Up, Over, Around and Through

Up, Over, Around and Through

Up, Over, Around and Through

We arrived by wings to the far shores of the Strandir coast. Within moments of touching down, our pilot Örn – whose name aptly means Eagle – was back in the air headed home to Isafjordur, leaving us wide eyed with our packs on the dirt runway. Just beyond, hundreds of Arctic terns dove aggressively above their nesting ground, and beyond that the rest of our gang waited in a warm pool.

Planning the hike


With an earlier start than expected, I left the pool and stuffed my raisin toes into my boots and regretfully found a summer neighbor to give away my heavy vegetables. I walked away from my hypothetical curried cauliflower dinner and planned evening swim, and hiked up and over two fjords. Late at night, we made camp between a river and the beach where we huddled around a Siberian driftwood fueled fire in an abandoned wheelbarrow and finished each other’s sentences.


We pushed on, trudging over rocky beaches at low tide and along fjord ridgelines in fog. We found thyme and young bilberries, hidden surf spots, fields of buttercups, waterfalls with no audiences, and meandering rivers with fewer sea char than we would have liked. We passed a graveyard of bird bones and feathers, marking the graves of puffins killed by foxes. Each day was a lesson in avoiding as few crossings as possible to avoid drying wet socks by campfire.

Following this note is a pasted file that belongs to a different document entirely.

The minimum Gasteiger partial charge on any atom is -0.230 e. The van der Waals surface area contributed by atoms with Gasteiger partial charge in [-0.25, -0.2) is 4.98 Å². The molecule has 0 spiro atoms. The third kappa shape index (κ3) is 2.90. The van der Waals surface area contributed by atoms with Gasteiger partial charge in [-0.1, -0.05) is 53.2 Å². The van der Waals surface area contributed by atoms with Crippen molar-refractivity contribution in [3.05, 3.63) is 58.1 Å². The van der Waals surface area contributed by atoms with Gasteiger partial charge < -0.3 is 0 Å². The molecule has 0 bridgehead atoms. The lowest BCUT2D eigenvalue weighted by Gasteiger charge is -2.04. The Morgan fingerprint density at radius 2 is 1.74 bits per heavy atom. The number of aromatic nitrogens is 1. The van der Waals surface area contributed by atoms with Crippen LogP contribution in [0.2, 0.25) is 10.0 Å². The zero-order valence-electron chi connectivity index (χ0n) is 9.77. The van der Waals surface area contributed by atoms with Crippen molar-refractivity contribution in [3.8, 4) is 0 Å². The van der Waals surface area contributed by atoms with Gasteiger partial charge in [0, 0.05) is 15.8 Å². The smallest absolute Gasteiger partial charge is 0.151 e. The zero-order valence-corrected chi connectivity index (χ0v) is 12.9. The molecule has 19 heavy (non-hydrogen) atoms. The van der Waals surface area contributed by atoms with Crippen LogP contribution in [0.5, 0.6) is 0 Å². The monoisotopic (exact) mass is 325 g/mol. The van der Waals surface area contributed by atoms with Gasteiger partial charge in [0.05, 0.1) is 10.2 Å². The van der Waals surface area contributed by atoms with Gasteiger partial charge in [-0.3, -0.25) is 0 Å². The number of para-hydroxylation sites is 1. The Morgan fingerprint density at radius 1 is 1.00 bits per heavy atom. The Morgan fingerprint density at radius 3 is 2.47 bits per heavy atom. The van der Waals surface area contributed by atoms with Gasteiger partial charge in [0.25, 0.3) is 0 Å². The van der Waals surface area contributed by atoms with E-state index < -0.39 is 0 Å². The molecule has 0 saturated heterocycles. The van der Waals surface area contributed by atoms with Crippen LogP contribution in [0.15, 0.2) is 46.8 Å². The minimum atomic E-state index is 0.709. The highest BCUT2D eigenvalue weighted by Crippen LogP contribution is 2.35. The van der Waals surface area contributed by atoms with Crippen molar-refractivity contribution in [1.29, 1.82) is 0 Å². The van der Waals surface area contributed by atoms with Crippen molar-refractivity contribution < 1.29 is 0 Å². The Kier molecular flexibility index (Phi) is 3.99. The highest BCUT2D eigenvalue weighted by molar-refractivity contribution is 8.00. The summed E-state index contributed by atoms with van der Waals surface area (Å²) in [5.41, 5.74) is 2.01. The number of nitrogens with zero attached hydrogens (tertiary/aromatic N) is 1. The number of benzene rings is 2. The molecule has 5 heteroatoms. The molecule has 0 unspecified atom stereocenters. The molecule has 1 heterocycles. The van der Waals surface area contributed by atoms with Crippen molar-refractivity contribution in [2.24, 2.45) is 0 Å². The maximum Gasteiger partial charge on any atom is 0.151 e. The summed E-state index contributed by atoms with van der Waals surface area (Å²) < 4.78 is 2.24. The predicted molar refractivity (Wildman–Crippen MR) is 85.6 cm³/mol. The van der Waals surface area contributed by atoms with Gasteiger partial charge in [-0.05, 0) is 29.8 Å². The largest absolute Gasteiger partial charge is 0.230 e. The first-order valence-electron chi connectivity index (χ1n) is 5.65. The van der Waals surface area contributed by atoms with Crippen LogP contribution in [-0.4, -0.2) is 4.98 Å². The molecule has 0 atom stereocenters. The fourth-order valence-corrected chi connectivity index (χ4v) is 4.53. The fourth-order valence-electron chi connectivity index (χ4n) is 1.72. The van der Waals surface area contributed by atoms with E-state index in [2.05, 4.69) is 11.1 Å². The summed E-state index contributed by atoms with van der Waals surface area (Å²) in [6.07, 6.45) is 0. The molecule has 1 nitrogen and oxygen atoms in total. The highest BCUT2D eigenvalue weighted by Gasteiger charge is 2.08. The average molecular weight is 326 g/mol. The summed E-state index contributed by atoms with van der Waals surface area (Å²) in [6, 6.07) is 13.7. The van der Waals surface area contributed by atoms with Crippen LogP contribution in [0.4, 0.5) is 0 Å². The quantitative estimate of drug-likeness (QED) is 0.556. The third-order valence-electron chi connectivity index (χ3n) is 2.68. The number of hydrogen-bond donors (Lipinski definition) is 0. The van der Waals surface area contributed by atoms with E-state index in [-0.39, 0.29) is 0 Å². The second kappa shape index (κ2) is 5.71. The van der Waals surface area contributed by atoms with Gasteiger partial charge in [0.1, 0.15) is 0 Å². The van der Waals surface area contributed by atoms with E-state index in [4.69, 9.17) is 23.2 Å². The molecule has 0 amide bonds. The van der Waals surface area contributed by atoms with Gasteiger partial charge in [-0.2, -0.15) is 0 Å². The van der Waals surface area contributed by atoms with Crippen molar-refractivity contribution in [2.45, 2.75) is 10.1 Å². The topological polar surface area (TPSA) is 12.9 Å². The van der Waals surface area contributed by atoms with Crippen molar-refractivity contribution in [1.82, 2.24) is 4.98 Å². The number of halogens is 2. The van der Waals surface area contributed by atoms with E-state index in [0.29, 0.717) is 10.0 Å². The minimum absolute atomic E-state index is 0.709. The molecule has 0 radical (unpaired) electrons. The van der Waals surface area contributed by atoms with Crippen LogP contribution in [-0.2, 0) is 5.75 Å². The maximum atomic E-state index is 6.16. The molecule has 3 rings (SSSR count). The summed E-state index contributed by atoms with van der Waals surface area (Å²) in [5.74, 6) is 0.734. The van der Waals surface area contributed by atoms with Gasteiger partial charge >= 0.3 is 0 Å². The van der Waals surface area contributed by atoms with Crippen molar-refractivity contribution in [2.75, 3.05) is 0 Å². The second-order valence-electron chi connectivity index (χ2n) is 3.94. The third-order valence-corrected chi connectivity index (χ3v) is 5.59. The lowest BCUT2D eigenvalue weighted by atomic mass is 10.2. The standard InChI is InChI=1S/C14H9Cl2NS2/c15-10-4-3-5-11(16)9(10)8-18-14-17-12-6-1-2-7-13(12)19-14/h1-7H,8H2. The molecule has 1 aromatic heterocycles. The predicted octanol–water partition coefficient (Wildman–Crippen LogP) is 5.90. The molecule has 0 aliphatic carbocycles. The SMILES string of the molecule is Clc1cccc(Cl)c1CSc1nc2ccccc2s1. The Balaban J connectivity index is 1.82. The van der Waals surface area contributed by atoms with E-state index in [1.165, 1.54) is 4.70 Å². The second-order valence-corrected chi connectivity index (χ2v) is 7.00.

Hornstrandir hiking

On the fourth day we reached the lighthouse. I dropped coins into a shower box and paid for warmth by the minute just to thaw my bones. The keeper and his son took to the water and I could see their arching arms from the cliffs with each cast. They returned with two buckets of cod and I was struck by the beauty and loneliness of living out the summer here. That night the northerly winds swept through the tent. I tossed in the cold and turned when I reheated up.


Fueled by oatmeal and far too many cups of coffee, we descended into the final fjord. We dropped our packs and floated to the sea cliffs, squinting to try to make Greenland appear in the distance. We celebrated with an asado on the beach and shared small sips of leftover spirits with old friends and new before crawling into tents. On cue, I awoke to rain signaling the time to go home.

Words and photos by Audrey Sherman.